• Amazon has grown from an online bookseller to a domineering tech giant since it was founded by Jeff Bezos in 1994.
  • Even when Amazon was young, Bezos had an extraordinary vision for the future of his company.
  • Here are some of the most accurate predictions Jeff Bezos made twenty years ago in 1999.

Twenty years ago, in 1999, Amazon was a five-year-old kindergartner startup navigating the early e-commerce market.

That didn't stop CEO Jeff Bezos from dreaming big, however. At the time, Amazon had just started to expand its offerings beyond books. But Bezos was already painting then-outlandish visions of his customer-first website becoming the one-stop marketplace for everything.

Flash forward to today and Bezos' is the richest man in the world, worth more than $141 billion .

Here are 8 predictions Jeff Bezos made in 1999 that are right on the money:

"We want to try and build a place where people can come to find and discover anything that they might want to buy online," Bezos said in an appearance on Charlie Rose's talk show.

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Bezos' vision in 1999 has become a reality. A 2018 poll conducted by NPR and Marist found that online shoppers are most likely to start on Amazon even before going on a search engine like Google.

"Strip malls are history."

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Seph Lawless

Malls across the U.S. have been closing due to the "retail apocalypse" that's seen thousands of storefronts forced to shutter. A 2018 report from Credit Suisse estimated that 20 to 25% of malls would shut down over the next five years, indicating that there's still more truth to Bezos' quote from Wired .

Bezos predicted that physical storefronts would only survive if they could provide at least one of two core features: "entertainment value" or "immediate convenience."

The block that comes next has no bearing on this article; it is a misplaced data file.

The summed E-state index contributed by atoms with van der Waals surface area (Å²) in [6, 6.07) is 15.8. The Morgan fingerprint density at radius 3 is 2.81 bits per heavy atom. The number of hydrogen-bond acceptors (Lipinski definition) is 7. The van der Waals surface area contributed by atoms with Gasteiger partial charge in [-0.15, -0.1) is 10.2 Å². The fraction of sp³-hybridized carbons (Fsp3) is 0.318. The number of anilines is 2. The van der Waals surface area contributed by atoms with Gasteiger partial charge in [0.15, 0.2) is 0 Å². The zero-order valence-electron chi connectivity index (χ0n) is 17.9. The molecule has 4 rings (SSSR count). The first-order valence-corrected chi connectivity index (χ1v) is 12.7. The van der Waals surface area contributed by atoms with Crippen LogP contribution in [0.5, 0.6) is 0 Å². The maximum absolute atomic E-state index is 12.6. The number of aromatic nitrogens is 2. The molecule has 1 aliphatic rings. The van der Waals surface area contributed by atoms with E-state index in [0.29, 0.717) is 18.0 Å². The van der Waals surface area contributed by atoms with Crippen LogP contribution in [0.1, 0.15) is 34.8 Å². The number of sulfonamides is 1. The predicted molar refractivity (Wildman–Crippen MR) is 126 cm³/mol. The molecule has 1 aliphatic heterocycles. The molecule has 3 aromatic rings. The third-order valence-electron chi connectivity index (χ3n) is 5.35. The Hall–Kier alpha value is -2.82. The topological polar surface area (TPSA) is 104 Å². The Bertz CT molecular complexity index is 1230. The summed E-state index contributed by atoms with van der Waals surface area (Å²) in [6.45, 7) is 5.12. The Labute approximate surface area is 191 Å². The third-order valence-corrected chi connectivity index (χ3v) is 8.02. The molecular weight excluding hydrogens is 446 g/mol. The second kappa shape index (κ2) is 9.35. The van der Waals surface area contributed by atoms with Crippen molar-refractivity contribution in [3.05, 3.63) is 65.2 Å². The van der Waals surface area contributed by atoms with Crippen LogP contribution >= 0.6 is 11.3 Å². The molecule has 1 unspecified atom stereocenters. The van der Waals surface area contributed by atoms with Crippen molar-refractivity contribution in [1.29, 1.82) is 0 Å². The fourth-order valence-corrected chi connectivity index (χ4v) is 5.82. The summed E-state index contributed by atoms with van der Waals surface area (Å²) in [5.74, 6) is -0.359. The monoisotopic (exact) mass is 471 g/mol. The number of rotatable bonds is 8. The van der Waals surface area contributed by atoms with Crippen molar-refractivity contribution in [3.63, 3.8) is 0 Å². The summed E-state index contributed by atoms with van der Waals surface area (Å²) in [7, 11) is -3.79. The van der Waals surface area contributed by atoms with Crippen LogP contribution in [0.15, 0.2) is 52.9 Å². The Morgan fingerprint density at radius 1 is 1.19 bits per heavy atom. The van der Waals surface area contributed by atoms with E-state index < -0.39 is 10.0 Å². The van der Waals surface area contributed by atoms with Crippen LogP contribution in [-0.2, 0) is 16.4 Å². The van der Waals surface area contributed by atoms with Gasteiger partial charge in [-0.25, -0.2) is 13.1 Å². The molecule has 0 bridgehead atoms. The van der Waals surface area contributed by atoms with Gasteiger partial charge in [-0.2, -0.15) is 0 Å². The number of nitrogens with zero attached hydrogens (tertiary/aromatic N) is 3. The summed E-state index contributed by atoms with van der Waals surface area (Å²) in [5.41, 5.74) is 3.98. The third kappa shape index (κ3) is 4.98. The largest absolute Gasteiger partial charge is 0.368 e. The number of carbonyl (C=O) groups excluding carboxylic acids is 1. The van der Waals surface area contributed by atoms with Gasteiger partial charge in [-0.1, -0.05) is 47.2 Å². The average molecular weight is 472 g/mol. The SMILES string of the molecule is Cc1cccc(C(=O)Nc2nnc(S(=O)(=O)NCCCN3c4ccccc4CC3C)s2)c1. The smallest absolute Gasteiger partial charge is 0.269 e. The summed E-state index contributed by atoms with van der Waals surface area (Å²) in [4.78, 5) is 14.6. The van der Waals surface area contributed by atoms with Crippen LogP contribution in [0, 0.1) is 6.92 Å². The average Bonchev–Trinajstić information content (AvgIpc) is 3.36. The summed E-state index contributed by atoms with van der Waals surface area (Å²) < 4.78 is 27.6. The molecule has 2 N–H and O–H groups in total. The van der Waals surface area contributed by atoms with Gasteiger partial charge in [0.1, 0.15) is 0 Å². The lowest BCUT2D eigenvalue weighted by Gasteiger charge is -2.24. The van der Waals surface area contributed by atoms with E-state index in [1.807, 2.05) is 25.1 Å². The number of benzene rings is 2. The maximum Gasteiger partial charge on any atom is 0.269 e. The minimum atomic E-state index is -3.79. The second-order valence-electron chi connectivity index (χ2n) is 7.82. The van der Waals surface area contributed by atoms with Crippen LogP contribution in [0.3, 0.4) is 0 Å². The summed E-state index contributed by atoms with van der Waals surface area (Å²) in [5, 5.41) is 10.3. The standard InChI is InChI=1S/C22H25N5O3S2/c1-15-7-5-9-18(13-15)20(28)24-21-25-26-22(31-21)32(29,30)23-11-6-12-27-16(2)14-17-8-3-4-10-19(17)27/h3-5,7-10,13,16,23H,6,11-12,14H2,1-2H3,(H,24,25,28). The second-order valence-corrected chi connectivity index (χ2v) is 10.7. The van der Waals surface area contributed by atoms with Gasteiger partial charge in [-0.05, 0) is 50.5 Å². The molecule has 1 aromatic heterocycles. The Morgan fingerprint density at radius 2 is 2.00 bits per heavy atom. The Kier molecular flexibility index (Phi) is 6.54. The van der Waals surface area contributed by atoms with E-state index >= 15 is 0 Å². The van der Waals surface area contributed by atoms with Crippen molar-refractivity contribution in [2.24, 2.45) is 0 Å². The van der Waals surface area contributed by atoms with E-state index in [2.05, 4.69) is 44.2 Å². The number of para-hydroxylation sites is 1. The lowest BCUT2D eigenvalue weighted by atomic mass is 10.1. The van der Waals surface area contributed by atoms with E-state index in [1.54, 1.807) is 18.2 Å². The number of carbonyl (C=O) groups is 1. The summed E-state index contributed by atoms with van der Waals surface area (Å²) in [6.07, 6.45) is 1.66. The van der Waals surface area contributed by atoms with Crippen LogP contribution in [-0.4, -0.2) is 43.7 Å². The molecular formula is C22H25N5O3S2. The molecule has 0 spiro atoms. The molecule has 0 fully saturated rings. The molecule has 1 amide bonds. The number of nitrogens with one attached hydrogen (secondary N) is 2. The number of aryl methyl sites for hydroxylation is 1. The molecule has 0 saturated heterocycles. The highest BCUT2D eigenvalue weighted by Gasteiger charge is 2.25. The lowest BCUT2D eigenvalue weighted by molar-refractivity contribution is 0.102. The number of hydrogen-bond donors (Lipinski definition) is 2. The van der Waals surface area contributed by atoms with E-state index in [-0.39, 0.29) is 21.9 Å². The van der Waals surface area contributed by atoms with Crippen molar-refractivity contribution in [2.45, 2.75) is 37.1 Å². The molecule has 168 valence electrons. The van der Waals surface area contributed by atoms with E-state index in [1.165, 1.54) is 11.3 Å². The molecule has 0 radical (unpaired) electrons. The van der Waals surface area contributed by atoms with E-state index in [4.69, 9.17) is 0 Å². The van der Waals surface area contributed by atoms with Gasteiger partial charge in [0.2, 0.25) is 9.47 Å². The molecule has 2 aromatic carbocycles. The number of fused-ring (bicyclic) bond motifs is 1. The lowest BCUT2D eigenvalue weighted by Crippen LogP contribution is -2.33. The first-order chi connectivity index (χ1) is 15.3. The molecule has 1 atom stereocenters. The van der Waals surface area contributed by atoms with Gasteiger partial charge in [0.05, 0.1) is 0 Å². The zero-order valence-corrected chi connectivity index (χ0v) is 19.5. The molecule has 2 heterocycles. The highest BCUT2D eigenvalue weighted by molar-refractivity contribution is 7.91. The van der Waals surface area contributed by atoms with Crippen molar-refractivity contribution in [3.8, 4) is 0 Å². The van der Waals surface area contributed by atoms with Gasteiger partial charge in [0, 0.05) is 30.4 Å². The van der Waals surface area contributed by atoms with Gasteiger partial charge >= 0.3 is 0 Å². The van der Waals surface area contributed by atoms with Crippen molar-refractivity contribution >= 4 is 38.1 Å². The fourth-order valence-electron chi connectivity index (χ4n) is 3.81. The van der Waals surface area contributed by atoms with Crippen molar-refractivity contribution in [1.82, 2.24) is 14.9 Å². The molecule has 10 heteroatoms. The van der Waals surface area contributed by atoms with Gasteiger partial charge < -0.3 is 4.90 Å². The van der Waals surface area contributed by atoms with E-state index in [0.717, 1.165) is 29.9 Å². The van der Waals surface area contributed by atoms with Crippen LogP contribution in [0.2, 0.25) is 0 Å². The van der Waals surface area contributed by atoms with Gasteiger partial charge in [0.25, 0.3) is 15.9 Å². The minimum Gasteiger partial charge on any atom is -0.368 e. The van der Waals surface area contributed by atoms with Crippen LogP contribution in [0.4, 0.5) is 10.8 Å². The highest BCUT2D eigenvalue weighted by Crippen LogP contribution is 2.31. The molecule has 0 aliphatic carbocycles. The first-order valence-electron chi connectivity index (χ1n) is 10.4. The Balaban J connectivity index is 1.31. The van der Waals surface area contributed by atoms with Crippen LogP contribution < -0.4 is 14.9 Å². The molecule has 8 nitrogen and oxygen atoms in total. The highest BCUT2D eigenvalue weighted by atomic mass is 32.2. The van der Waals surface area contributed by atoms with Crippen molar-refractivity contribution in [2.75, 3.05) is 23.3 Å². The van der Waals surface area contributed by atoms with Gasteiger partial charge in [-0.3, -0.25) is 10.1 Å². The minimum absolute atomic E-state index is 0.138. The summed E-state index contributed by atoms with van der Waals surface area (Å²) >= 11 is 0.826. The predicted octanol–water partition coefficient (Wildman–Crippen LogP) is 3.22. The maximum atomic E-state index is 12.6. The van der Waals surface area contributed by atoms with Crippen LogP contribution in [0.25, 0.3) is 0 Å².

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Bezos said "entertainment value"' is why places like movie theaters won't die. "That experience is what you get when you go to movie theaters, and why you don't always rent movies, right?" Bezos said to Wired.

Like he predicted, many malls and retailers have looked at these two paths to stay relevant. Some have transformed their stores to offer high-tech experiences to get customers into their brick-and-mortar locations.

Meanwhile, Bezos wanted a piece of that "immediate convenience" world for Amazon which spurred him to buy Whole Foods and experiment with other physical retail stores.

"You can take care of the last mile of delivery yourself at any time," Bezos told Wired in 1999.

"I'm a big believer in this notion of sort of appliances, that there'll be lots of little things that are connected to the Internet ... there'll be a whole bunch of things sort of connected to the network."

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It seems like Bezos predicted the smart home back in 1999. Amazon now offers countless of its own smart home devices , all Alexa-enabled, such as Echo speakers, plugs, clocks, microwaves, and home security systems.